New Jersey pound

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A 12/– colonial currency note from the Province of New Jersey. Signed by Robert Smith, John Hart, and John Stevens, Jr.
A 1776 three-shilling New Jersey bank note with the inscription: "THIS BILL of THREE SHILLINGS Proclamation, is emitted by a LAW of the COLONY of New-Jersey, passed in the Fourteenth Year of the Reign of his Majesty King GEORGE the Third. Dated MARCH 25, 1776. THREE SHILLINGS." ; Borders: "NJersey. Three Shillings. IIIs" ; Verso: THREE SHILLINGS. To counterfeit is Death. BURLINGTON in New-Jersey, Printed by ISAAC COLLINS, 1776."
A 1776 three-shilling New Jersey bank note.

The pound was the currency of New Jersey until 1793. Initially, sterling coin and some foreign currencies circulated, supplemented from 1709 by local paper money. Although the notes were denominated in £sd, they were worth less than sterling. A proclamation of Queen Anne, issued in 1704 and legislated by parliament in 1707, standardized the value of all colonial currencies at 6 colonial shillings to a full weight Spanish dollar, which was in turn equivalent to 4s.6d. sterling. This made a colonial shilling equivalent to 9d sterling and a colonial pound equivalent to 2 troy oz 18 dwt 8 gr (1,400 grains / 90.7 grams) of silver. Currency issued at this rate was referred to as “Proclamation Money”.[1]

The currency of colonial New Jersey consisted of bills of credit which circulated as legal tender. Each issue was inscribed with the weight of silver it was current for. The initial 1709 issue passed at the rate of 2½ ounces of silver per New Jersey pound, but issues after 1724 had inscriptions with specified the Proclamation Money rate. Although that made a Spanish milled dollar officially worth 6 New Jersey shillings, accounts from the 1750s indicate that Spanish Milled Dollars passed for 8/– in New York and adjacent parts of East New Jersey and for 7s.6d. in Pennsylvania and West New Jersey. This practice, and hence the value of New Jersey currency, remained stable up to the revolution and the reasons for its stability have been widely studied. Redemption theories attribute its stability to the fact that (a) each issue of currency had a fixed redemption date and (b) the colonial assembly consistently redeemed its currency at face value with taxes which were clearly feasible to collect.[2] For issues of currency which New Jersey used to finance Queen Anne's War and the French and Indian War, taxes in equal amounts were voted on and approved with the issue of currency. Thus, the paper money provided “currency finance” for the war effort in anticipation of future tax income. In practice, theses issues were retired by citizens who used them to pay taxes. New Jersey made additional issues of currency to make loans to citizens for the purchase of land, which served as collateral for the loans and hence as backing for the bills. Here, the currency was retired by debtors using it to repay the loans. A competing theory attributes the stability of New Jersey’s currency to its circulation alongside precious metal coins or their equivalents. The agreement of merchants to accept it at the rate of 7s.6d. for a Spanish Milled Dollar gave it “de facto convertibility” and hence stability.[3]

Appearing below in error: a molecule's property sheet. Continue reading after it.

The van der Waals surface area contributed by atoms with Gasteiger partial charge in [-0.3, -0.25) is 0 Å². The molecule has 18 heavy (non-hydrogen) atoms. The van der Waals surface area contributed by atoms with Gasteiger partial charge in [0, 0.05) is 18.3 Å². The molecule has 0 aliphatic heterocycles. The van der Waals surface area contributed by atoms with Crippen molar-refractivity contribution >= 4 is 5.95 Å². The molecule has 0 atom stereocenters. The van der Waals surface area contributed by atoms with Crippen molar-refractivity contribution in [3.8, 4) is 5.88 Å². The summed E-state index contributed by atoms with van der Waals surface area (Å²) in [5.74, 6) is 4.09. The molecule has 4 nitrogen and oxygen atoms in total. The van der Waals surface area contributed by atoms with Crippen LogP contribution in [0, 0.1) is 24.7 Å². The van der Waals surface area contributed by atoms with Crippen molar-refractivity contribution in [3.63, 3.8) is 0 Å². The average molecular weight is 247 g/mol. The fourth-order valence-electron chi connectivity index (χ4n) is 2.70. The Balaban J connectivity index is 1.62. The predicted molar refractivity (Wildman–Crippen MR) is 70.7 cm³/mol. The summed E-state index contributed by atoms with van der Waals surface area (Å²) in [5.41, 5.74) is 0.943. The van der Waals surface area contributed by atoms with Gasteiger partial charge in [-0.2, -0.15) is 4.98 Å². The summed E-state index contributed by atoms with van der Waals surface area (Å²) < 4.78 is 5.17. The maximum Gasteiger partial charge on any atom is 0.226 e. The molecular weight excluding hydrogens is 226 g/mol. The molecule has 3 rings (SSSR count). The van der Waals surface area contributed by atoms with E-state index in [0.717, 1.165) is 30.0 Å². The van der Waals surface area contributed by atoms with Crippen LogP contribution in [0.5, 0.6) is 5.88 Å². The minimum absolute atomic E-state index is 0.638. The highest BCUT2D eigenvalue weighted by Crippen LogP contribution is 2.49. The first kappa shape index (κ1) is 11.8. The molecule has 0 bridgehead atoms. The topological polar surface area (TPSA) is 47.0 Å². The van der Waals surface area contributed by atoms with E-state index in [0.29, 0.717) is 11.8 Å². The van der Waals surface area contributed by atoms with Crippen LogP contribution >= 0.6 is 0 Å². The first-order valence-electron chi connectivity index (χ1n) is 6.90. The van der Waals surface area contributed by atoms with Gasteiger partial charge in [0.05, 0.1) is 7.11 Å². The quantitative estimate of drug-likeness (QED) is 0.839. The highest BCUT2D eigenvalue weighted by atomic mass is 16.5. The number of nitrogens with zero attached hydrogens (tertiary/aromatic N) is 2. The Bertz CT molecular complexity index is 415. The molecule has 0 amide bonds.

The State of New Jersey issued Continental currency denominated in £sd and Spanish dollars, with $1 = 7/6. Copper coins were also issued in the mid-1780s, bearing the Latin name of the state, Nova Cæsarea. The continental currency was later replaced by the U.S. dollar at the rate of $1,000 continental = US$1.


  1. ^ The Comparative Value of Money between Britain and the Colonies,
  2. ^ A New Approach to Solving the Colonial Monetary Puzzle: Evidence from New Jersey, 1709-1775, Farley Grubb
  3. ^ The Case of Colonial New Jersey’s Paper Money: The Redemption Theory's Resurrection or Its Death Rattle, Ron Mishener

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